To date no one knows for sure how many people have had, or have, a form of TSE, because it's now becoming clear that some cases of dementia and Alzheimer's disease may actually have been TSE.
In fact, a recent study found a new form of prion disease that does not cause the typical sponge-like brain damage common to TSEs. Rather it resembles a form of Alzheimer's disease that damages brain arteries.
What Makes Prions Unique … and Particularly Deadly?
Prions are very different from infectious organisms like bacteria and viruses. They have no nucleic acids (DNA or RNA), and because they are not actually alive, and contain no genetic information, they cannot be killed by any of the typical methods of heating, sterilizing, etc.
They also have an unusually long incubation period. It can be up to 50 years from the time of exposure until symptoms appear.
There is currently no cure for any of the TSE diseases, including the human forms, CJD and vCJD, and the brain disease kills quickly once symptoms start.
Prion diseases cause small holes to develop in the brain (making it look like a sponge), which causes changes in personality, loss of body function and finally death.
So there is no test to detect prion-related diseases, no one knows for sure how long they can lie dormant before springing up, there is no treatment and there is no cure. Aside from humans, sheep and cattle, prion-related diseases have also been found in cats, mink, mule, elk and deer.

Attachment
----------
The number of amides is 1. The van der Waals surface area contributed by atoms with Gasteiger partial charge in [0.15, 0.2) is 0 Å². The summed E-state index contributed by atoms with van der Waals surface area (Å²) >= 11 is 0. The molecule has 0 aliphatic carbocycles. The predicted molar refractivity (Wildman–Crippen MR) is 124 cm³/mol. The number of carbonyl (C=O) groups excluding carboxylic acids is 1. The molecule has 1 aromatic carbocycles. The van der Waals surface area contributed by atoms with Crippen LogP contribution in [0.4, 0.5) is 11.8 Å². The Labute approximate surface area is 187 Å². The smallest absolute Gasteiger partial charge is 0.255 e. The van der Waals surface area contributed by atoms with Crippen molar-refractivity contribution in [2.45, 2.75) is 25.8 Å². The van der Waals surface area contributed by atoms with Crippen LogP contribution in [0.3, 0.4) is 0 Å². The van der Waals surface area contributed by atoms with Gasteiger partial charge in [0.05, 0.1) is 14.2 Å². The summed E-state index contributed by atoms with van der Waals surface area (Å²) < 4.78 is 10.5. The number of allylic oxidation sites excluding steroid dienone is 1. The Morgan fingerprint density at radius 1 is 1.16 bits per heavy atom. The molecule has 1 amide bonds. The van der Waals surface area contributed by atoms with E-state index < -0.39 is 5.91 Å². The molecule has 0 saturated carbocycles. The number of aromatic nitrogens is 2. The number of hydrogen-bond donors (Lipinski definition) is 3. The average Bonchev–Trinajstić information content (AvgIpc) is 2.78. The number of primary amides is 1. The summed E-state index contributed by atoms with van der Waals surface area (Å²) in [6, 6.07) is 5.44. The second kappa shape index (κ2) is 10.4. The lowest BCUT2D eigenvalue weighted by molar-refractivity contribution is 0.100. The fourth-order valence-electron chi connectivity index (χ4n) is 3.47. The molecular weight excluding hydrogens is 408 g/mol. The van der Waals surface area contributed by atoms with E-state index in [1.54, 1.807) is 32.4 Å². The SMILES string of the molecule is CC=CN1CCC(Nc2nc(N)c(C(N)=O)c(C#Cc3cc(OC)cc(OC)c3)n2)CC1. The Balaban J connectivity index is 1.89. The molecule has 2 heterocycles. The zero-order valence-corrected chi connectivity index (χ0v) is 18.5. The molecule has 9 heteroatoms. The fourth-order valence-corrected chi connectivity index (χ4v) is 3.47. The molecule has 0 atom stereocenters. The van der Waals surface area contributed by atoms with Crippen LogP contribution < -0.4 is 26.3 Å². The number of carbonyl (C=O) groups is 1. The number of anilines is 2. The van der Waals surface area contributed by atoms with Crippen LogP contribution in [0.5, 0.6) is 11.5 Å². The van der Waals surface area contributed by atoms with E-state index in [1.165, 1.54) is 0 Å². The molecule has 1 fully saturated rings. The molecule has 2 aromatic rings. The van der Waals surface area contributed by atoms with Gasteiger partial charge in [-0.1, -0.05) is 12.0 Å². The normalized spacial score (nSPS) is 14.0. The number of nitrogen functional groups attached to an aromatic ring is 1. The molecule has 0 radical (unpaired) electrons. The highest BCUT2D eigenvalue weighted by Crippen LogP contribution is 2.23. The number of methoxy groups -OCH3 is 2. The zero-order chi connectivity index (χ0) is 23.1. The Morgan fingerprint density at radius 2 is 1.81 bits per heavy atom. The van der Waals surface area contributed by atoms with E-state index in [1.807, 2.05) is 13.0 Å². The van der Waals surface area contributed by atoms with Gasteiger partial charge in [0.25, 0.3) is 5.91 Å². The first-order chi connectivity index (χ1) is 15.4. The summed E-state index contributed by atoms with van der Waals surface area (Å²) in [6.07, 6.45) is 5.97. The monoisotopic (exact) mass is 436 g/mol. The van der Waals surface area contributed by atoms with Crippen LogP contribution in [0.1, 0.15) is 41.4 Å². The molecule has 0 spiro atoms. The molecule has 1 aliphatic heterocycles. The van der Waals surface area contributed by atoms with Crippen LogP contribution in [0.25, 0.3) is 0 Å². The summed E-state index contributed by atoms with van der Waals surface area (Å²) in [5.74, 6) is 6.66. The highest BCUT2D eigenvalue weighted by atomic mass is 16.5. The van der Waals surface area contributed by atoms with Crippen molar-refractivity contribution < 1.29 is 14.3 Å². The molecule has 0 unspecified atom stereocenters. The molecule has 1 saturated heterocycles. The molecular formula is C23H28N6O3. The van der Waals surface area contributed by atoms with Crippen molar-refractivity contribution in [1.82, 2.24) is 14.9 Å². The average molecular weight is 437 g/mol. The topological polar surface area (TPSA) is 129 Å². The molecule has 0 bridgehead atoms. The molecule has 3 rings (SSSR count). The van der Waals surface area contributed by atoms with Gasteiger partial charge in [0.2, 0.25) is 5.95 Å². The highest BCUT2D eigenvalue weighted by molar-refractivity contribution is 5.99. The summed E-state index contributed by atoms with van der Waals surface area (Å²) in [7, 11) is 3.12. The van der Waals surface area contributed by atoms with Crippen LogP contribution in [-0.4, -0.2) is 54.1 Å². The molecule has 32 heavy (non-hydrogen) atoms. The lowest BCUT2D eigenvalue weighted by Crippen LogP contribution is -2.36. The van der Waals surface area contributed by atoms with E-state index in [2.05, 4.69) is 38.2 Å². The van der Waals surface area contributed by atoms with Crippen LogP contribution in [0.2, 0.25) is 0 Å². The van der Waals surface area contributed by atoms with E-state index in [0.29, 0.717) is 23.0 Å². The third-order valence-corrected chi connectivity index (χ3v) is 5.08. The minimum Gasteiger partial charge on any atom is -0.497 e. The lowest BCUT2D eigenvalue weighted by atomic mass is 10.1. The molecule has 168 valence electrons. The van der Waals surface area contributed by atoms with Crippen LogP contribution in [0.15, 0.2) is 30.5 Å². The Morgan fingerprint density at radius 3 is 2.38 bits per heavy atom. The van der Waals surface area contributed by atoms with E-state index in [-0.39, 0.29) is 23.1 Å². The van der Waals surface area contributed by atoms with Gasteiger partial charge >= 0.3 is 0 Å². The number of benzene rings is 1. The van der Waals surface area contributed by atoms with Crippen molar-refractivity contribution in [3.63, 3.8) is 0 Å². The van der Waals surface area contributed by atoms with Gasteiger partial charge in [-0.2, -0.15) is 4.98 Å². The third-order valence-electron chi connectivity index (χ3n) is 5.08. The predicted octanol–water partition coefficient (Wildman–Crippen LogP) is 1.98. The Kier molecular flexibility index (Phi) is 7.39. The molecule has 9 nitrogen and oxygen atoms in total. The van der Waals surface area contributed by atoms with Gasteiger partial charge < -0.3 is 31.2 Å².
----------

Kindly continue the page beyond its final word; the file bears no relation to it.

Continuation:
At this stage, the only real way to prevent infectious prion diseases would be to take great care to stop including contaminated tissues, meat and more in animal feed and medical procedures, and stop feeding cow parts to other cows.
Though the FDA maintains that the “steps the FDA and USDA have taken to prevent cows in the U.S. from getting BSE are working very well,” you can take it a step further by getting your meat products from a small farmer that raises 100% grass-fed beef. Knowing where you beef products come from, including what they are fed, is essential to getting high-quality, disease-free meat.
Ideally, every cow should also be tested for the disease prior to entering the food supply, but this is currently not done. A new study did reveal that cattle infected with mad cow disease have a characteristic glow to their eyes, caused by chemical changes in the retina. This discovery could lead to the development of a new test to detect the infection and prevent BSE from contaminating the food supply.
In the worst outbreak of mad cow disease to date, 179,000 cattle in the United Kingdom were found to be infected with the disease, prompting the slaughtering of over 4 million cows in the ‘90s. It’s estimated that a “second wave” of vCJD may still hit the area, where it’s been warned that up to one in 4,000 people could carry the infection.
In the latest studies, however, researchers suggest that only a fraction of those infected will go on to develop the full-blown disease, and believe your DNA may control if and when the disease will manifest.
A blood test, the first of its kind, is also being developed that may be able to test for vCJD in blood transfusions.
U.S. Centers for Disease Control and Prevention
CDC: Prion Diseases
FDA.gov All About BSE
National Institute of Neurological Disorders and Stroke
eMedicine Prion-Related Diseases